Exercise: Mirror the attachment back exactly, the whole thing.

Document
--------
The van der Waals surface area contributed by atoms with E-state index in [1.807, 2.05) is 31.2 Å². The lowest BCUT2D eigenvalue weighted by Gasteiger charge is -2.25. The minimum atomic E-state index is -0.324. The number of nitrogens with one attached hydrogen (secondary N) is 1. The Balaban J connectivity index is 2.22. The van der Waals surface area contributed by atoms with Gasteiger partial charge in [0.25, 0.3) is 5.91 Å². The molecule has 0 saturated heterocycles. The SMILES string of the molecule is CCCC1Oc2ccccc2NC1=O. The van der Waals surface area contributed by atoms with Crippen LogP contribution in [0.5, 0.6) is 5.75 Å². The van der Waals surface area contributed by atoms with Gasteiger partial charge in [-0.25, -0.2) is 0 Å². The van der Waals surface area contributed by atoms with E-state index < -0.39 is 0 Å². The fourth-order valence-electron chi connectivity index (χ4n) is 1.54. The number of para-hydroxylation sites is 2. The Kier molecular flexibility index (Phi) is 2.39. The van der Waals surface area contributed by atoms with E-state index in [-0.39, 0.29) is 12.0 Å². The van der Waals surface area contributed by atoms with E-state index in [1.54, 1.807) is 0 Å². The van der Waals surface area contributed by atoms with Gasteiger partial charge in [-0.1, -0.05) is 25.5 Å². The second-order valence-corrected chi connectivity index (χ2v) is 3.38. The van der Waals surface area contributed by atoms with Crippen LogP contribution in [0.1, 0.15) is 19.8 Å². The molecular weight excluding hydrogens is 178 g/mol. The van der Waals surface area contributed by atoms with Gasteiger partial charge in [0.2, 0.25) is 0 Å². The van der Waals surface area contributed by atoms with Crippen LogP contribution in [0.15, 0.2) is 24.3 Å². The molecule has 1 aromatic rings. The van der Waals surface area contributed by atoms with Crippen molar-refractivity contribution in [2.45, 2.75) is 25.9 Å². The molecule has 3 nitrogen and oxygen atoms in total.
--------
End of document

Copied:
The van der Waals surface area contributed by atoms with E-state index in [1.807, 2.05) is 31.2 Å². The lowest BCUT2D eigenvalue weighted by Gasteiger charge is -2.25. The minimum atomic E-state index is -0.324. The number of nitrogens with one attached hydrogen (secondary N) is 1. The Balaban J connectivity index is 2.22. The van der Waals surface area contributed by atoms with Gasteiger partial charge in [0.25, 0.3) is 5.91 Å². The molecule has 0 saturated heterocycles. The SMILES string of the molecule is CCCC1Oc2ccccc2NC1=O. The van der Waals surface area contributed by atoms with Crippen LogP contribution in [0.5, 0.6) is 5.75 Å². The van der Waals surface area contributed by atoms with Gasteiger partial charge in [-0.25, -0.2) is 0 Å². The van der Waals surface area contributed by atoms with E-state index < -0.39 is 0 Å². The fourth-order valence-electron chi connectivity index (χ4n) is 1.54. The number of para-hydroxylation sites is 2. The Kier molecular flexibility index (Phi) is 2.39. The van der Waals surface area contributed by atoms with E-state index in [-0.39, 0.29) is 12.0 Å². The van der Waals surface area contributed by atoms with E-state index in [1.54, 1.807) is 0 Å². The van der Waals surface area contributed by atoms with Gasteiger partial charge in [-0.1, -0.05) is 25.5 Å². The second-order valence-corrected chi connectivity index (χ2v) is 3.38. The van der Waals surface area contributed by atoms with Crippen LogP contribution in [0.1, 0.15) is 19.8 Å². The molecular weight excluding hydrogens is 178 g/mol. The van der Waals surface area contributed by atoms with Gasteiger partial charge in [0.2, 0.25) is 0 Å². The van der Waals surface area contributed by atoms with Crippen LogP contribution in [0.15, 0.2) is 24.3 Å². The molecule has 1 aromatic rings. The van der Waals surface area contributed by atoms with Crippen molar-refractivity contribution in [2.45, 2.75) is 25.9 Å². The molecule has 3 nitrogen and oxygen atoms in total.